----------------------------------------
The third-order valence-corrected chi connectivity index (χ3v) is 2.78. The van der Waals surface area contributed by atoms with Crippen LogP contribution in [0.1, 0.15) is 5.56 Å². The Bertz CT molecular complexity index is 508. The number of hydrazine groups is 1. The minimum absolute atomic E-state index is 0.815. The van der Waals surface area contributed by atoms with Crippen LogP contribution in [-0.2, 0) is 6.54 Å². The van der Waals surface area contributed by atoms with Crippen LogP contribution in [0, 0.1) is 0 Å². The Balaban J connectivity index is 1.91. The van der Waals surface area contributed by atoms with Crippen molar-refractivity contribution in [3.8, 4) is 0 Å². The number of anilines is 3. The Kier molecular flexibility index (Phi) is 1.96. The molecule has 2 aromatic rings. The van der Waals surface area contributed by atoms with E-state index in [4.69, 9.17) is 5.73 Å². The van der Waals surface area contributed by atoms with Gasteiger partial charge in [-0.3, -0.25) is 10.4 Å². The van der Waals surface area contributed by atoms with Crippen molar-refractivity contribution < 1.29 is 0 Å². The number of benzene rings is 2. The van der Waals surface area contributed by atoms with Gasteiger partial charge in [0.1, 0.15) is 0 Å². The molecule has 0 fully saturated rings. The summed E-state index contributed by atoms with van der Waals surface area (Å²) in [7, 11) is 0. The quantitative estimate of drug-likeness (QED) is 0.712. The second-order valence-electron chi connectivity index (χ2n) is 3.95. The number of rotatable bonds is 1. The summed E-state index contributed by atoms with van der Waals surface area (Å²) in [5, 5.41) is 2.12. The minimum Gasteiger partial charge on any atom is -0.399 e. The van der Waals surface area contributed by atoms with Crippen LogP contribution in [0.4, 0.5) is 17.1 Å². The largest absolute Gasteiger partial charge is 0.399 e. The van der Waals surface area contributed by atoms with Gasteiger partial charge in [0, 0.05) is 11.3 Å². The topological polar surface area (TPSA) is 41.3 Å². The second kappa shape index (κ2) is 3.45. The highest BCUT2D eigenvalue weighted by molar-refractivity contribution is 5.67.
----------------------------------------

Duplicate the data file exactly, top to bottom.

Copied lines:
The third-order valence-corrected chi connectivity index (χ3v) is 2.78. The van der Waals surface area contributed by atoms with Crippen LogP contribution in [0.1, 0.15) is 5.56 Å². The Bertz CT molecular complexity index is 508. The number of hydrazine groups is 1. The minimum absolute atomic E-state index is 0.815. The van der Waals surface area contributed by atoms with Crippen LogP contribution in [-0.2, 0) is 6.54 Å². The van der Waals surface area contributed by atoms with Crippen LogP contribution in [0, 0.1) is 0 Å². The Balaban J connectivity index is 1.91. The van der Waals surface area contributed by atoms with Crippen molar-refractivity contribution in [3.8, 4) is 0 Å². The number of anilines is 3. The Kier molecular flexibility index (Phi) is 1.96. The molecule has 2 aromatic rings. The van der Waals surface area contributed by atoms with E-state index in [4.69, 9.17) is 5.73 Å². The van der Waals surface area contributed by atoms with Gasteiger partial charge in [-0.3, -0.25) is 10.4 Å². The van der Waals surface area contributed by atoms with Crippen molar-refractivity contribution < 1.29 is 0 Å². The number of benzene rings is 2. The van der Waals surface area contributed by atoms with Gasteiger partial charge in [0.1, 0.15) is 0 Å². The molecule has 0 fully saturated rings. The summed E-state index contributed by atoms with van der Waals surface area (Å²) in [7, 11) is 0. The quantitative estimate of drug-likeness (QED) is 0.712. The second-order valence-electron chi connectivity index (χ2n) is 3.95. The number of rotatable bonds is 1. The summed E-state index contributed by atoms with van der Waals surface area (Å²) in [5, 5.41) is 2.12. The minimum Gasteiger partial charge on any atom is -0.399 e. The van der Waals surface area contributed by atoms with Crippen LogP contribution in [0.4, 0.5) is 17.1 Å². The largest absolute Gasteiger partial charge is 0.399 e. The van der Waals surface area contributed by atoms with Gasteiger partial charge in [0, 0.05) is 11.3 Å². The topological polar surface area (TPSA) is 41.3 Å². The second kappa shape index (κ2) is 3.45. The highest BCUT2D eigenvalue weighted by molar-refractivity contribution is 5.67.